|Case Forum:||Michigan Supreme Court|
|Keywords:||Open Meetings Act (OMA), attorneys fees, closed meeting|
Brad A. Banasik | General Counsel Michigan Association of School Boards | 1001 Centennial Way Suite 400 | Lansing, MI 48917 | 517-327-5929
1. Michigan Association of School Boards (MASB)
The Defendants violated the Open Meetings Act by failing to take closed session minutes. Closed meeting minutes have little or no value to the public or a public body. Because public bodies are prohibited from making a “decision” in a closed meeting, MCL 15.263(2), the minutes of such meetings are traditionally brief and include very little substance. The minutes
At issue in this case is whether a pro se litigant, who is also an attorney, may recover “court costs and actual attorney fees,” MCL 15.271(4), after he or she brings a successful action under the Open Meetings Act. We conclude that because an attorney is defined as an agent of another person, there must be separate identities between the attorney and the client before the litigant may recover actual attorney fees. Accordingly, we reverse the judgment of the Court of Appeals that held to the contrary, and remand to the trial court for further proceedings consistent with this opinion.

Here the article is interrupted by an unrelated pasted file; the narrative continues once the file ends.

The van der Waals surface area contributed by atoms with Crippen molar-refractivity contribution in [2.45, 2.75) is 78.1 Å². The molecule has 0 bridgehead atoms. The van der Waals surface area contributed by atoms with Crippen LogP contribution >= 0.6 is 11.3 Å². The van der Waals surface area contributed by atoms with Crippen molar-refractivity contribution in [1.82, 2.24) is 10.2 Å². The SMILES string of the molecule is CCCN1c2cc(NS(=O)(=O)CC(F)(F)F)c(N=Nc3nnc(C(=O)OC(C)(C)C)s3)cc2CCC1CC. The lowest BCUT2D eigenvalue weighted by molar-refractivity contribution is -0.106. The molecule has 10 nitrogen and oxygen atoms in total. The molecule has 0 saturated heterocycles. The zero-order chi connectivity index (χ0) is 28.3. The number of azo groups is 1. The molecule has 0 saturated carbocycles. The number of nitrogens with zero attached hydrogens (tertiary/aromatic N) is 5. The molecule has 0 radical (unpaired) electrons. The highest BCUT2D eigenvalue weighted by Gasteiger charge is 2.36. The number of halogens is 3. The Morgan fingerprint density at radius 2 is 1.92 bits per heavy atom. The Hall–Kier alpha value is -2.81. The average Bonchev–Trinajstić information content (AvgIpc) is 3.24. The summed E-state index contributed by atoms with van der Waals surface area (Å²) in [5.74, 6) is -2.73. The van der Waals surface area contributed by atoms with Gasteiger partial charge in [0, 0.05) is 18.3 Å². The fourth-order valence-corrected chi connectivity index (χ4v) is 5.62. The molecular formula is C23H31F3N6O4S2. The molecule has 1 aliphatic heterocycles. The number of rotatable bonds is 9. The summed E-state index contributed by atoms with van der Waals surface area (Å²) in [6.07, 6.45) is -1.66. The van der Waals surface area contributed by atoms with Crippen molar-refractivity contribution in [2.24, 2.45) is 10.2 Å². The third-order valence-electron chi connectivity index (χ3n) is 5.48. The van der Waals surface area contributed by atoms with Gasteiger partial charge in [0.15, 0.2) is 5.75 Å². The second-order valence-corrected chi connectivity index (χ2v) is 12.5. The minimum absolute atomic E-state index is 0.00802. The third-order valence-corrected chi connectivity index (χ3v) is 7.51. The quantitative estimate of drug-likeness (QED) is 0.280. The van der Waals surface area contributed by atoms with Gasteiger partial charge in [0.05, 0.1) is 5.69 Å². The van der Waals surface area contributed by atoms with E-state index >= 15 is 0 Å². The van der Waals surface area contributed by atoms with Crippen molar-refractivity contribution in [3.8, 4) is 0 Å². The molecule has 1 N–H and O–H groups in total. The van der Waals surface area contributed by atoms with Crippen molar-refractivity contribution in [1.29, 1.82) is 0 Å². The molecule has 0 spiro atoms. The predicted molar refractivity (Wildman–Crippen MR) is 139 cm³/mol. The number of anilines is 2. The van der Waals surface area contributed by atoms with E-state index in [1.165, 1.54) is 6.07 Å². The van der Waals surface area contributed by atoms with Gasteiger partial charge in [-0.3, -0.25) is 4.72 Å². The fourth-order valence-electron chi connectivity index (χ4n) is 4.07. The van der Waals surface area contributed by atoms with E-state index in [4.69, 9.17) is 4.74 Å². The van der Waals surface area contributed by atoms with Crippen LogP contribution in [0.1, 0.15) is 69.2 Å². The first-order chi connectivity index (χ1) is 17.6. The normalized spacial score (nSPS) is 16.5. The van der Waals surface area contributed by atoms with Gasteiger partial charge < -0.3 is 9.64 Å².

|MSC requested LDF amicus brief?||Yes|
Torger Omdahl, an attorney proceeding in propria persona, sued his former client, the West Iron County Board of Education, for violations of the Open Meetings Act (OMA), MCL 15.261 et seq. The trial court granted judgment for Omdahl, ruling that the board violated the OMA by failing to take minutes at two closed sessions. However, the trial court denied Omdahl’s request for attorney fees. Omdahl appealed.